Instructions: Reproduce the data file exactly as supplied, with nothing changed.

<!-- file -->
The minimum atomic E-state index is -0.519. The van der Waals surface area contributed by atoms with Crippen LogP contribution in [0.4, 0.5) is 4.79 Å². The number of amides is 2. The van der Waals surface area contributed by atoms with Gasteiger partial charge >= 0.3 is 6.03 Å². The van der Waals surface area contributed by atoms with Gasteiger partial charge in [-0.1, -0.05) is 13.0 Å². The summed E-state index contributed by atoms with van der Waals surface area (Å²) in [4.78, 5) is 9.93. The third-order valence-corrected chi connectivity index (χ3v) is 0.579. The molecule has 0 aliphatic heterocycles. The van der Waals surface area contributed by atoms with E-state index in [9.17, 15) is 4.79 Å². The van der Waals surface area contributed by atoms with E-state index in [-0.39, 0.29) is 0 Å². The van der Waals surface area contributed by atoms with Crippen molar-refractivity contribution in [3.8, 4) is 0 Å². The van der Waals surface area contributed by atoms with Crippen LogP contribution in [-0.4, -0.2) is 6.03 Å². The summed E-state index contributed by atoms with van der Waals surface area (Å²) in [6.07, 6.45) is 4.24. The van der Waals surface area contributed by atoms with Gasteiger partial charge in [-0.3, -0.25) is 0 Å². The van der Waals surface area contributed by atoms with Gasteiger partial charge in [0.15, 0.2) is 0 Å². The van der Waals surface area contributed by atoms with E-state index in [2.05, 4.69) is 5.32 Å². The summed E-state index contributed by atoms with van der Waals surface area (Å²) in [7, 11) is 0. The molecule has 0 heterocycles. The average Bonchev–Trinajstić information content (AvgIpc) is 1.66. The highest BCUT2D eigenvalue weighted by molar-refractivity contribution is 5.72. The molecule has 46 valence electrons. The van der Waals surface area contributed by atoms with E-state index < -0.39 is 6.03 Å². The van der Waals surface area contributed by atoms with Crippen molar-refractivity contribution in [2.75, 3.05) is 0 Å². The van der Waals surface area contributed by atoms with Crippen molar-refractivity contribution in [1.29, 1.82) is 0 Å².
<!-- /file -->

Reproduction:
The minimum atomic E-state index is -0.519. The van der Waals surface area contributed by atoms with Crippen LogP contribution in [0.4, 0.5) is 4.79 Å². The number of amides is 2. The van der Waals surface area contributed by atoms with Gasteiger partial charge >= 0.3 is 6.03 Å². The van der Waals surface area contributed by atoms with Gasteiger partial charge in [-0.1, -0.05) is 13.0 Å². The summed E-state index contributed by atoms with van der Waals surface area (Å²) in [4.78, 5) is 9.93. The third-order valence-corrected chi connectivity index (χ3v) is 0.579. The molecule has 0 aliphatic heterocycles. The van der Waals surface area contributed by atoms with E-state index in [9.17, 15) is 4.79 Å². The van der Waals surface area contributed by atoms with E-state index in [-0.39, 0.29) is 0 Å². The van der Waals surface area contributed by atoms with Crippen molar-refractivity contribution in [3.8, 4) is 0 Å². The van der Waals surface area contributed by atoms with Crippen LogP contribution in [-0.4, -0.2) is 6.03 Å². The summed E-state index contributed by atoms with van der Waals surface area (Å²) in [6.07, 6.45) is 4.24. The van der Waals surface area contributed by atoms with Gasteiger partial charge in [-0.3, -0.25) is 0 Å². The van der Waals surface area contributed by atoms with Gasteiger partial charge in [0.15, 0.2) is 0 Å². The van der Waals surface area contributed by atoms with E-state index in [2.05, 4.69) is 5.32 Å². The summed E-state index contributed by atoms with van der Waals surface area (Å²) in [7, 11) is 0. The molecule has 0 heterocycles. The average Bonchev–Trinajstić information content (AvgIpc) is 1.66. The highest BCUT2D eigenvalue weighted by molar-refractivity contribution is 5.72. The molecule has 46 valence electrons. The van der Waals surface area contributed by atoms with E-state index < -0.39 is 6.03 Å². The van der Waals surface area contributed by atoms with Crippen molar-refractivity contribution in [2.75, 3.05) is 0 Å². The van der Waals surface area contributed by atoms with Crippen molar-refractivity contribution in [1.29, 1.82) is 0 Å².